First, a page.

“The rise in the price of life’s essentials is causing horrible problems for millions of people, as the cost of energy and food soars. What’s even more worrying is that this isn’t the last of it.”

She added: “The Bank of England now expects inflation to peak at 13% later this year and stay higher for longer. It means the pain is far from over.

“These figures are likely to fuel speculation of another 0.5 percentage point interest rate rise next month, piling pressure on borrowers. The bank is trying to bring core inflation down – a measure that strips out energy and food prices which are at the mercy of global markets.”

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9:54 AM, 18th August 2022, About 2 years ago

The interest rate rise won't just pile pressure on peoples mortgages; as a consequence of the government shutting the country down during the Covid outbreak small businesses have unprecedented levels of debt. If the Bank continues to raise interest rates it will create a recession.


11:15 AM, 18th August 2022, About 2 years ago

I do wonder about these so called experts, there is years of past data to show raising interest rates will not work. The inflation is caused by high energy costs making food costs increase. Raising interest rates will only make people stop buying so more businesses will go bust and cause a major recession.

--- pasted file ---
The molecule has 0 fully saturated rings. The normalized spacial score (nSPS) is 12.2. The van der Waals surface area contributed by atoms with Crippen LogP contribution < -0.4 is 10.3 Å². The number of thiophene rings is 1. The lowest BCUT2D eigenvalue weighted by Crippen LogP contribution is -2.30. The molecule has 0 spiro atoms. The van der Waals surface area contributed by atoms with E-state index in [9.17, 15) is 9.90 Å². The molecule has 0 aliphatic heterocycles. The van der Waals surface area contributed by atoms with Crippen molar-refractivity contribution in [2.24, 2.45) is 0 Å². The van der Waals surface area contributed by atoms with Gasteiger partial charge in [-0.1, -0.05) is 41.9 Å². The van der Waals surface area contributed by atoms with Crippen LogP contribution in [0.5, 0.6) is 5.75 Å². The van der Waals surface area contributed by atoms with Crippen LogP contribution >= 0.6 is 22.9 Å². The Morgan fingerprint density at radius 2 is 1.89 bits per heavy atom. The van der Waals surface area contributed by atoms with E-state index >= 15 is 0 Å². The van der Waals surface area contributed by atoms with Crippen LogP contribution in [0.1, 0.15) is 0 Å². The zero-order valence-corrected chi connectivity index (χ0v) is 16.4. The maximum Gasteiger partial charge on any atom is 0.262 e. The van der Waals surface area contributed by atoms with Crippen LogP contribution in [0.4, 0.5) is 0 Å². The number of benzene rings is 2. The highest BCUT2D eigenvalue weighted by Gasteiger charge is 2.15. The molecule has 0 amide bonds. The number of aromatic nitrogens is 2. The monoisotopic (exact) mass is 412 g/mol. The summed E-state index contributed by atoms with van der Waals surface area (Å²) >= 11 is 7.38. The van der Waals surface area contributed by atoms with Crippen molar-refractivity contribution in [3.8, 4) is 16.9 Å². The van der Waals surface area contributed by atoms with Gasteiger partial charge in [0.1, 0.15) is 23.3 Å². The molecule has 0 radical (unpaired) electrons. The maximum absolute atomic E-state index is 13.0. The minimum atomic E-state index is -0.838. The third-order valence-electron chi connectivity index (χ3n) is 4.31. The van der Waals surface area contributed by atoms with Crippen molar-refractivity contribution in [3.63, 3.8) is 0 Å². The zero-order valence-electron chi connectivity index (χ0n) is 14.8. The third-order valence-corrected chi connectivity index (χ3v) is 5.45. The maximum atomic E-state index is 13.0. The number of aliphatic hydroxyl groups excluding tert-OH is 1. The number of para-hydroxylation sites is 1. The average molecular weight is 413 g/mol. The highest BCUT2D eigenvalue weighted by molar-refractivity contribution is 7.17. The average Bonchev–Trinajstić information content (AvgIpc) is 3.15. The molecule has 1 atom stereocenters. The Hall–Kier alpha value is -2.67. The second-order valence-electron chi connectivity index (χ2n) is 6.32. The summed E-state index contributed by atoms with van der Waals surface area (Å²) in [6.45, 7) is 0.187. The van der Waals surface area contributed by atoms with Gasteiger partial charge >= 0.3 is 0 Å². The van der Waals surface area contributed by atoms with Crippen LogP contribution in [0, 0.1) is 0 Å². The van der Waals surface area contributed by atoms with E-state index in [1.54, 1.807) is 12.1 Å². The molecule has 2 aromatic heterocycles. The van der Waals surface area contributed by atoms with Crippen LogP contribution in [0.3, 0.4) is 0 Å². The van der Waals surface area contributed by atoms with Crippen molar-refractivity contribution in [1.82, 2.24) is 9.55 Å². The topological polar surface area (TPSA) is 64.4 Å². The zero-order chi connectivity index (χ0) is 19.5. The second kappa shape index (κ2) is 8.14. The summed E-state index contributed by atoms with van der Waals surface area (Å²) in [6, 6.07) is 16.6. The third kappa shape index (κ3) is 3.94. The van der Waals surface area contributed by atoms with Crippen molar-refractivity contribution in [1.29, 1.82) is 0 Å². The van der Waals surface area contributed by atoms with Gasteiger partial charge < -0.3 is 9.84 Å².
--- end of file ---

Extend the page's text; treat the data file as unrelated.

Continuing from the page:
This is not caused by spending, if anything they need to reduce interest rates again to allow people a little extra they can spend in the economy. They are deliberately causing a recession.


13:03 PM, 18th August 2022, About 2 years ago

Reply to the comment left by DGM at 18/08/2022 - 11:15
Agreed. I was chatting to two friends last night about their experience of lockdown. One is a husband and wife couple who had no income for an entire year during lockdown. Another is a single mum who had no income for a year during lockdown. People who weren't classified as "key workers" (whatever that meant) often had to exhaust their savings and max out their debt to get by.

Small businesses also took on unprecedented levels of debt during the Covid outbreak:

The FSB says that banks are already "pulling up the drawbridge" on small businesses:

According to FSB 11% of small businesses are planning to close.

But in the wake of the last financial crisis it was small businesses that created the employment. If the BOE continually raises interest rates it is turning the screw on the small business community.

Smaller landlords of course weren't given any compensation during Covid. They aren't just going to sit there take the hit and do nothing if their mortgage interest rates become unsustainable.

The Forever Tenant

9:14 AM, 19th August 2022, About 2 years ago

Isn't the idea of raising interest rates so that people will put their money into savings instead of spending it? Thus restricting the money flowing through the economy and slowing down inflation?

It would seem that the current issues with inflation are nothing to do with spending, so raising interest rates to any amount would have no effect.